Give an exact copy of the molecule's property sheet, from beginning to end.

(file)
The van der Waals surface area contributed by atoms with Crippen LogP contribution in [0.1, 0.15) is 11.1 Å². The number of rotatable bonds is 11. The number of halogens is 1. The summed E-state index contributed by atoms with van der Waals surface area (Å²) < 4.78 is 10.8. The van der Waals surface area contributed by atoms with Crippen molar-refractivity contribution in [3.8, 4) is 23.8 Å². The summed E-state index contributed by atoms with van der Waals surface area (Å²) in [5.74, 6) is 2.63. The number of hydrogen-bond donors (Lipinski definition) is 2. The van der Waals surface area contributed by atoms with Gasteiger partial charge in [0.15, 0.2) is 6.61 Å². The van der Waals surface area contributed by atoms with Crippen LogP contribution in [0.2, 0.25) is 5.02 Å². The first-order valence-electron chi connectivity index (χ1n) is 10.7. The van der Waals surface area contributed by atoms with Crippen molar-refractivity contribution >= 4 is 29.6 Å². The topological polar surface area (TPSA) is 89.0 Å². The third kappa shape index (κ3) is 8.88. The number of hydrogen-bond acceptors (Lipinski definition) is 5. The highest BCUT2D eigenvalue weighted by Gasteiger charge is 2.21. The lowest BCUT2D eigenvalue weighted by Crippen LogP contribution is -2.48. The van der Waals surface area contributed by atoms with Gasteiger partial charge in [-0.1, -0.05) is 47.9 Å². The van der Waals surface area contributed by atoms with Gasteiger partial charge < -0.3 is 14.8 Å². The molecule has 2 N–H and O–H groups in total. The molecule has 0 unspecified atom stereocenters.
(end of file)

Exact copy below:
The van der Waals surface area contributed by atoms with Crippen LogP contribution in [0.1, 0.15) is 11.1 Å². The number of rotatable bonds is 11. The number of halogens is 1. The summed E-state index contributed by atoms with van der Waals surface area (Å²) < 4.78 is 10.8. The van der Waals surface area contributed by atoms with Crippen molar-refractivity contribution in [3.8, 4) is 23.8 Å². The summed E-state index contributed by atoms with van der Waals surface area (Å²) in [5.74, 6) is 2.63. The number of hydrogen-bond donors (Lipinski definition) is 2. The van der Waals surface area contributed by atoms with Gasteiger partial charge in [0.15, 0.2) is 6.61 Å². The van der Waals surface area contributed by atoms with Crippen LogP contribution in [0.2, 0.25) is 5.02 Å². The first-order valence-electron chi connectivity index (χ1n) is 10.7. The van der Waals surface area contributed by atoms with Crippen molar-refractivity contribution >= 4 is 29.6 Å². The topological polar surface area (TPSA) is 89.0 Å². The third kappa shape index (κ3) is 8.88. The number of hydrogen-bond acceptors (Lipinski definition) is 5. The highest BCUT2D eigenvalue weighted by Gasteiger charge is 2.21. The lowest BCUT2D eigenvalue weighted by Crippen LogP contribution is -2.48. The van der Waals surface area contributed by atoms with Gasteiger partial charge in [-0.1, -0.05) is 47.9 Å². The van der Waals surface area contributed by atoms with Gasteiger partial charge < -0.3 is 14.8 Å². The molecule has 2 N–H and O–H groups in total. The molecule has 0 unspecified atom stereocenters.